Closing costs may be very expensive, and they may constitute about 3-5% of the total loan amount. As a result, no-cost loans may seem like a great deal to a homebuyer. However, these types of loans are somewhat illusory, since all loans have costs. With a no-cost loan, the lender waives initial fees, but a higher interest rate is given. Accordingly, the savings may be lower right away, but in the long term, the loan may prove to be more expensive. At Pulgini & Norton, our Boston real estate attorneys can provide you with knowledgeable legal counsel related to your mortgage and purchase of a home.No-Cost Loans
Many homebuyers are worried about high closing costs. They may think that a no-cost mortgage is a better deal, even though a conventional loan is at 6% with fees, and the no-cost loan is at 7.5% without them. No-cost loans usually add half a percentage point to the interest rate of the traditional loan rate to make up the difference in closing costs. In these loans, the third-party fees for such costs as the credit report, the home appraisal, title insurance, recording, and the broker will be paid by the lender and will be disclosed on a closing statement.
However, no-cost financing may be much more expensive over time, and it is simply a way for a lender to market a particular loan. When you are going to be paying off the loan for a term of more than five years, a no-cost loan rarely makes sense. When you pass up a broker and apply directly with a lender, there is even less transparency, since a lender does not need to disclose what it is making from the loan.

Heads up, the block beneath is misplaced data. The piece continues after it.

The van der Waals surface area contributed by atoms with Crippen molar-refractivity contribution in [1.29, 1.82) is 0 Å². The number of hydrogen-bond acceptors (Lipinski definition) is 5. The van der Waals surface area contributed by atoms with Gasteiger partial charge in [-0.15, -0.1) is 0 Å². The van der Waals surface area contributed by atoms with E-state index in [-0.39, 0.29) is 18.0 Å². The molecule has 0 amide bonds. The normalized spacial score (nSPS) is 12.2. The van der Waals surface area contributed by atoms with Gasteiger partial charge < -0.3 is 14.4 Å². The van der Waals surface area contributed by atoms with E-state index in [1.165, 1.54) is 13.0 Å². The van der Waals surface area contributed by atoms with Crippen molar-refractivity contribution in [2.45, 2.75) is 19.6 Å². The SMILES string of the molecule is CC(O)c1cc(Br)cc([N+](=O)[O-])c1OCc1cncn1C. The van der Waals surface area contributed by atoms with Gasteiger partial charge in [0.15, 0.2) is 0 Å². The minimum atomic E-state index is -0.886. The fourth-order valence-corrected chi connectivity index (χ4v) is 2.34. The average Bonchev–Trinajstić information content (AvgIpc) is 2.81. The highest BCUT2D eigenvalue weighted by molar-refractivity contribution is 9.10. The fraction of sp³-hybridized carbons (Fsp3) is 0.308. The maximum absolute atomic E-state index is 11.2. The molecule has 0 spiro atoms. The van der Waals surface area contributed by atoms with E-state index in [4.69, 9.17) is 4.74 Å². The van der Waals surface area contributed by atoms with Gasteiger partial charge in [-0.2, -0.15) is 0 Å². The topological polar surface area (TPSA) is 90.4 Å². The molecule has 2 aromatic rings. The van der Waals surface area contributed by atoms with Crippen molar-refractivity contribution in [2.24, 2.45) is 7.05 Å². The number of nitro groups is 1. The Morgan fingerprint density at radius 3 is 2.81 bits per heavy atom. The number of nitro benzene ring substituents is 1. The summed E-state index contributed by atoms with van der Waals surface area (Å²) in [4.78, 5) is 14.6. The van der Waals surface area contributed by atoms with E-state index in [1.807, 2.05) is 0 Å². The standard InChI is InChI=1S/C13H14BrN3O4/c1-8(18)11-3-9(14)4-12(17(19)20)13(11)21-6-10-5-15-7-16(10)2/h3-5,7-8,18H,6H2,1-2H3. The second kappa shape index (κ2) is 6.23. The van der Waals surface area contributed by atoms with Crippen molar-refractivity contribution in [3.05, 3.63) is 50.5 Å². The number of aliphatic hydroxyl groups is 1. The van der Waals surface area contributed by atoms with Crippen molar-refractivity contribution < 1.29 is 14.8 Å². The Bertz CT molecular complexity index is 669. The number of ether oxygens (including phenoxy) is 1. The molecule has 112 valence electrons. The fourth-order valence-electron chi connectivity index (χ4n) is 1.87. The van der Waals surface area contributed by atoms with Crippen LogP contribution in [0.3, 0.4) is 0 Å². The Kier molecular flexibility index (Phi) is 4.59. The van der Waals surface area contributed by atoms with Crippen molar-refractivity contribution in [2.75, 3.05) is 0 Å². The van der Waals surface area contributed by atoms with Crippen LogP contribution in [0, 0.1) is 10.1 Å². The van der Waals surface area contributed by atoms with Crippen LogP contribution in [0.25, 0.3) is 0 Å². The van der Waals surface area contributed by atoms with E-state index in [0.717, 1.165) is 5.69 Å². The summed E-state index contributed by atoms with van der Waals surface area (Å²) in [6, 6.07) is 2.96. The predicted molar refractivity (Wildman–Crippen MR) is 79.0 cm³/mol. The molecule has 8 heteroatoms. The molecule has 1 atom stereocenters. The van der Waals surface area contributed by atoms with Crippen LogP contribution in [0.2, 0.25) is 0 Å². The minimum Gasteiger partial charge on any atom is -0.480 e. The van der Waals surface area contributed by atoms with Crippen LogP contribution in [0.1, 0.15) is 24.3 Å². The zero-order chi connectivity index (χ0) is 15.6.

Suppose, for example, that you get a $200,000 no-cost loan with a fixed rate at 5% for 30 years in order to avoid $5,000 in closing costs when the traditional loan would be at 4.5%. If you pay the closing costs up front for the lower rate, you will recover them within a fairly short window of time. Ultimately, you will have a savings of many thousands in interest over the life of the loan. To determine the advantages and disadvantages of a no-cost loan as compared to a conventional loan, you should use an amortization calculator. Many people plan to refinance a no-cost loan in several years, but they should look carefully at the loan terms to ensure that they do not face a prepayment penalty.
Basically, there are always costs involved in no-cost loans and no-cost financing. Closing costs, such as an appraisal or title insurance, always need to be paid, and the issue is whether they will be paid at a reasonable cost up front or whether they will be paid by the lender so that you need to pay significantly more over the years for that convenience. Although you might feel like you did not incur costs, you are paying in the form of more interest and a higher interest rate over the years.
When you are deciding to obtain refinancing and are considering a no-cost option, you should evaluate what your goals are. The goal may be to shorten the term of your mortgage loan or lower your monthly payments. You will need to determine whether refinancing using the no-cost option will meet that objective.Consult an Experienced Boston Attorney for a Property Financing Matter
You should not assume that well-marketed mortgages are a good bargain. In no-cost loans or refinancing, there may be unanticipated costs that are left undisclosed. The loan approval process in connection with a refinance may take 45-60 days. Generally, whether you are obtaining an initial no-cost loan or no-cost refinancing, you should consult an experienced Boston attorney to make sure that what you are getting meets your objectives and is a financially sound decision. At Pulgini & Norton, our attorneys can advise you on a no-cost loan and other mortgage options when you are buying a home. Our firm also handles real estate transactions in Newton, Quincy, and Cambridge, among other Massachusetts cities. For a consultation with a home financing lawyer, contact us online or at 781-843-2200.